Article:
Oak Creek's community police questionnaire results
Do you feel Oak Creek needs its own police force?
Yes 49% No 51%
Do you feel Oak Creek should have 24-hour-a-day/7-day-a-week coverage?
Yes 26% No 74%
Are the current law enforcement services (emergency calls only) provided by the Sheriff's Office satisfactory?
Yes 63% No 37%
Do you feel code enforcement is an important need in Oak Creek?
Yes 72% No 28%
Would you be willing to pay additional property tax/rent to get better policing?
Yes 30% No 70%
Do you feel Oak Creek should contract with the Routt County Sheriff's Office for additional law enforcement if possible and economically feasible?
Yes 66% No 34%
Would you like to see a citizens review board set up to be a bridge between the community, the police force and the Town Board?
Yes 52% No 48 %
Opinion in Oak Creek is split nearly 50/50 on whether the town needs its own police department, according to the results of a survey conducted earlier this month.
"It's very close as to whether people think we do or do not need a police department; however, there's a wide majority that thinks we definitely need some kind of code enforcement," Police Commissioner Dave Ege said.
Nearly three-quarters of the 94 survey respondents said code enforcement was an important need in Oak Creek. Code enforcement includes areas such as parking, leash law and the town's nuisance ordinance.
The survey results enumerate the differences of opinion displayed during discussions about Oak Creek's past and future law enforcement during the past year. Three of the department's four employees quit in September, and the Oak Creek Police Department went out of service in mid-October, after its remaining seasonal officer left Routt County.
"There were honestly quite a few people who said we want a police department that is not like the last one: to serve and protect, not intimidate and belittle," Ege said. "We had two or three who said we chased the best police department we ever had out of town.
"We're not going to make everyone happy, we know that. I'm hoping these forums give us a real good idea of which way people want us to go," Ege continued.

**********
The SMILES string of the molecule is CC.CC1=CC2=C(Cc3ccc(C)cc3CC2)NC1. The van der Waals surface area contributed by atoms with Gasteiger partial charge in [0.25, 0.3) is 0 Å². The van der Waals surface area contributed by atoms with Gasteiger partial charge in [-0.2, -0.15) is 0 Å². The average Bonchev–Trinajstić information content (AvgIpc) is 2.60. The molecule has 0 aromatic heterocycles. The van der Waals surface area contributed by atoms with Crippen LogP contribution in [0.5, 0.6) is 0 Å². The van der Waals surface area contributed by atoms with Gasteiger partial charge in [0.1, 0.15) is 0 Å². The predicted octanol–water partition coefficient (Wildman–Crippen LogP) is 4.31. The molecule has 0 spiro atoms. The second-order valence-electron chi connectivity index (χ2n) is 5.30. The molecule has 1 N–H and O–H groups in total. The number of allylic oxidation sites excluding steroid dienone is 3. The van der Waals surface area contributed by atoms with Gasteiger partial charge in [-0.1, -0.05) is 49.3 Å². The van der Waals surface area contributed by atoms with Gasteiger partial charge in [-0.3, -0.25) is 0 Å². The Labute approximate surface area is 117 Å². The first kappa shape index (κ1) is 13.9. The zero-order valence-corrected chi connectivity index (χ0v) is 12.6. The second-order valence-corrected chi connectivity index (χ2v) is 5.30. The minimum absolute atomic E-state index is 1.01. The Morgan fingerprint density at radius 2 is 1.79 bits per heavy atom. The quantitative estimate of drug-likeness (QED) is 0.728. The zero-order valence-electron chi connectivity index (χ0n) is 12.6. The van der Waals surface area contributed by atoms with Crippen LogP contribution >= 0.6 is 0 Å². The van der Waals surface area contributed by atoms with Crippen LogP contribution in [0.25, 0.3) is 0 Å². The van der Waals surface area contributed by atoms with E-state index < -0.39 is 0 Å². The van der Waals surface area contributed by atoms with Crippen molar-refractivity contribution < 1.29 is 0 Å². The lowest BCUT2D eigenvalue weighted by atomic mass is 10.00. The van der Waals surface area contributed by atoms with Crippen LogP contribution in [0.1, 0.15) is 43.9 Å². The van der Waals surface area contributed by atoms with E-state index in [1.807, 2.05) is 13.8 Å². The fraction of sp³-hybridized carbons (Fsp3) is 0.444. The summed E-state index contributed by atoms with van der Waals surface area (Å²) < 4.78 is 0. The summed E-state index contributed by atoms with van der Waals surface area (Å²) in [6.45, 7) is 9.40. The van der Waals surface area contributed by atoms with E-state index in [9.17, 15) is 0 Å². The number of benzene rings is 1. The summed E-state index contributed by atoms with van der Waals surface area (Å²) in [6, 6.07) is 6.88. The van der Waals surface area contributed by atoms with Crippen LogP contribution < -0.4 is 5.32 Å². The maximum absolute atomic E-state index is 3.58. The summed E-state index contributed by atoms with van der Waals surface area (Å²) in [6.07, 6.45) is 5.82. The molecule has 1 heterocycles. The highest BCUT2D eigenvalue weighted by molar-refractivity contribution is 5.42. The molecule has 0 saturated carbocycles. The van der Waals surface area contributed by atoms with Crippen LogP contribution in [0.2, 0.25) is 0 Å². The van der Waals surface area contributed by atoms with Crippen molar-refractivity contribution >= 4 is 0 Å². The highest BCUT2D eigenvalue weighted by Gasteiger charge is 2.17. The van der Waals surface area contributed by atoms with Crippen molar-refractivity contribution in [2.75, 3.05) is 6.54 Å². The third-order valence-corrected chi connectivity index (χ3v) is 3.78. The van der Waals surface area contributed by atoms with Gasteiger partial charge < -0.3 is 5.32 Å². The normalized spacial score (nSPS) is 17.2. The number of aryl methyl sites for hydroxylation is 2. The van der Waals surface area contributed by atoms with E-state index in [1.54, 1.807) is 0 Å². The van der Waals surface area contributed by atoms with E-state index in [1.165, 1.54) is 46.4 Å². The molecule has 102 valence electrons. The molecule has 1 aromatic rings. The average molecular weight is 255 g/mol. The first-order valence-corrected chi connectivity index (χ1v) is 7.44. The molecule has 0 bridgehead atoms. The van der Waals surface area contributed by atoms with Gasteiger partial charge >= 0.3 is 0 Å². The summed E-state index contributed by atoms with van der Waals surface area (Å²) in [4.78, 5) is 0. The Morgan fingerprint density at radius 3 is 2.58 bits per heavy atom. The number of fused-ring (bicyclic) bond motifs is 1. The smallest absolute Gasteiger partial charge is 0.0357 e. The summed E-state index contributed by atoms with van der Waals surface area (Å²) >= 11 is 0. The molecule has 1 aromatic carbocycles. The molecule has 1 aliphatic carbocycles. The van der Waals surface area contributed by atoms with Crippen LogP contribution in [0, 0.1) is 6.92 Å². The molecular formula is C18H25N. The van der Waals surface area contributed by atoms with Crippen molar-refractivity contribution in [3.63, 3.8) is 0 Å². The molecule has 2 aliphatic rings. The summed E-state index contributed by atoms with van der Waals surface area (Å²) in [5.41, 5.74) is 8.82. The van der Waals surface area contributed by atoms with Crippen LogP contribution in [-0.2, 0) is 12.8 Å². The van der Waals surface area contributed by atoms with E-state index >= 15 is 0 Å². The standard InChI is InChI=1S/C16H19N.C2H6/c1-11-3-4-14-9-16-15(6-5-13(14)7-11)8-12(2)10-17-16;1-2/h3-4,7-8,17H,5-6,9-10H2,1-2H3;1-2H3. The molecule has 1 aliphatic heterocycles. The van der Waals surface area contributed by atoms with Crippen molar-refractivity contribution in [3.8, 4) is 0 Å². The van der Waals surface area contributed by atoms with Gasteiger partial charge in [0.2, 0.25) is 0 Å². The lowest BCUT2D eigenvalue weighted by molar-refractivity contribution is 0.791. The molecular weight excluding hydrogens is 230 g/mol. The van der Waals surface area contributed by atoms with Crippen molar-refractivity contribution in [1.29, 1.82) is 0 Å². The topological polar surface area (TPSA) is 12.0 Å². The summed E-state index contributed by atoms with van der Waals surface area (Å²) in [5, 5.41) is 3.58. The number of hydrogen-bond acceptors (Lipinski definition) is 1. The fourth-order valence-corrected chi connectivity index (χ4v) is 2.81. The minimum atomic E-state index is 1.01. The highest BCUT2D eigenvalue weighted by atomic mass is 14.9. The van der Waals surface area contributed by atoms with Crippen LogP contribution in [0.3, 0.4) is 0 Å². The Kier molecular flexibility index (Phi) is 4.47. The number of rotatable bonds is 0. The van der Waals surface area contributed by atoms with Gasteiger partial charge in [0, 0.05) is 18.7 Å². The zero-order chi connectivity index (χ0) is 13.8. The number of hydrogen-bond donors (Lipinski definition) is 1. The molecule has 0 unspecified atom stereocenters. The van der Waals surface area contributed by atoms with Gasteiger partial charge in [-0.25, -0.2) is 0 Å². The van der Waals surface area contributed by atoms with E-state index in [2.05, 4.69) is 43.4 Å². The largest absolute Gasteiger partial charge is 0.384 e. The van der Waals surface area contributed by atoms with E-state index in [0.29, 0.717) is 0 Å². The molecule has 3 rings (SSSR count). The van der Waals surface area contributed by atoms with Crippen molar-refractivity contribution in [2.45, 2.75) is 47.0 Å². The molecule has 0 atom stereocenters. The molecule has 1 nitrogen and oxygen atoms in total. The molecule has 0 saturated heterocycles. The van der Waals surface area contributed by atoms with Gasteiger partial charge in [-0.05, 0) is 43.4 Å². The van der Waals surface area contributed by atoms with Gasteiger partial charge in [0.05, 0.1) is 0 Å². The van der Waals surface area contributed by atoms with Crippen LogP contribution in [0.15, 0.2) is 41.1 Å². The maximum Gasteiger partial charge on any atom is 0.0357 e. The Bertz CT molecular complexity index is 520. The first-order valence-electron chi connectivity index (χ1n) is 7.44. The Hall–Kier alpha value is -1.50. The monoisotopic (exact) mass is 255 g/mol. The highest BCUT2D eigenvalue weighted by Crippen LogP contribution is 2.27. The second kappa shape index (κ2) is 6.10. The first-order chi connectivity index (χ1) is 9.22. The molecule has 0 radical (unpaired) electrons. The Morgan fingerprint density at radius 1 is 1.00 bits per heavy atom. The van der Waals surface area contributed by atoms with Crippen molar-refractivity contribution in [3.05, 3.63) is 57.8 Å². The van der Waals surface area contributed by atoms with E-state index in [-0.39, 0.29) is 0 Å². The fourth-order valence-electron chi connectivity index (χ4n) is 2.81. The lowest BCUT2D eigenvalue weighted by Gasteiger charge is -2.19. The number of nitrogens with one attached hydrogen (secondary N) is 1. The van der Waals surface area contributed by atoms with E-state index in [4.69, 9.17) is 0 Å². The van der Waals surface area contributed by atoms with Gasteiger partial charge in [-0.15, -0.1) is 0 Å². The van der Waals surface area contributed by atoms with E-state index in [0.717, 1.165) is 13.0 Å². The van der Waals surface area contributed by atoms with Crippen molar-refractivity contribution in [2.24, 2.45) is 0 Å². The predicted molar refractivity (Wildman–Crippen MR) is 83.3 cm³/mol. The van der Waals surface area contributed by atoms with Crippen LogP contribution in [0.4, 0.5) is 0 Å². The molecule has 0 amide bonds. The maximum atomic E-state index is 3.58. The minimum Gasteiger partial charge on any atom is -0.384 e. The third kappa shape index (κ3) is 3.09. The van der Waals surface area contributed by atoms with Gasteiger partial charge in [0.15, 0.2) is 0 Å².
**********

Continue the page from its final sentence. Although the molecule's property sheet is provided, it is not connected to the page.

In December, the Town Board appointed a citizen police focus group to gather input about what residents want from a law enforcement presence in town, if any. That group intends to use the survey results to help guide discussion at its first public forum at 6:30 p.m. Tuesday at the South Routt School District offices in Oak Creek.
The town currently relies on the Routt County Sheriff's Office to handle emergency calls but would have to forge a contract with the Sheriff's Office for long-term services at a still undefined cost. An in-between idea that has been floated has been contracting with the Sheriff's Office but having at least a code enforcement officer employed by Oak Creek.
The police focus group has examined what the legalities of such a scenario would look like, Ege said. Some other small towns operate code enforcement through their public works department, he said.
No matter what the Town Board ultimately decides, any law enforcement scenario for the town has to fit into Oak Creek's $120,000 police budget.
"We want to do what the people want, as long as we can afford it," Ege said. "We can't have five full-time police officers like Hayden, because we don't have that airport. : Our budget is terribly limited."
Survey respondents came back with a "resounding no" when asked whether they would be willing to increase property taxes to pay for a police department, Ege said. Only 30 percent said they would be willing to do so.
David Bonfiglio, a member of the police focus group, said it was disappointing that only 94 surveys were returned. Ege said he had hoped for higher turnout but was ultimately pleased given the town's usually low response rate for such surveys.
"As big an issue as (policing) was only a few months ago, I thought we'd just see huge numbers of people respond. Everyone was complaining and talking about it - why wouldn't they now be part of the process from where we go forward?"
Bonfiglio also said it was his "gut feeling" that people most motivated to return the survey are those who have strong feelings one way or another as to whether Oak Creek needs a local police department and that everyone in the middle may be underrepresented.
"I think had we gotten 300 or 400 surveys in, we might have gotten a more clear picture one way or another, but we might not have. I don't know," he said.
Additional surveys still are trickling in, and Bonfiglio pointed out that residents who have not yet responded still are welcome to fill one out and take it to Oak Creek Town Hall.
"We really need huge numbers in order to feel like we're really doing what the town wants," Bonfiglio said. "That's what I've promised to all the people that complained to me, is that we would do this as a community - figure out where we go from here and make sure we do this right, whatever 'it' is."
The focus group will hold a second public forum in two or three weeks before giving its recommendations to the Oak Creek Town Board. In January, the group gave itself a self-imposed deadline of April 1 to present its findings and come up with a town-specific job description if it recommends hiring any new officers.
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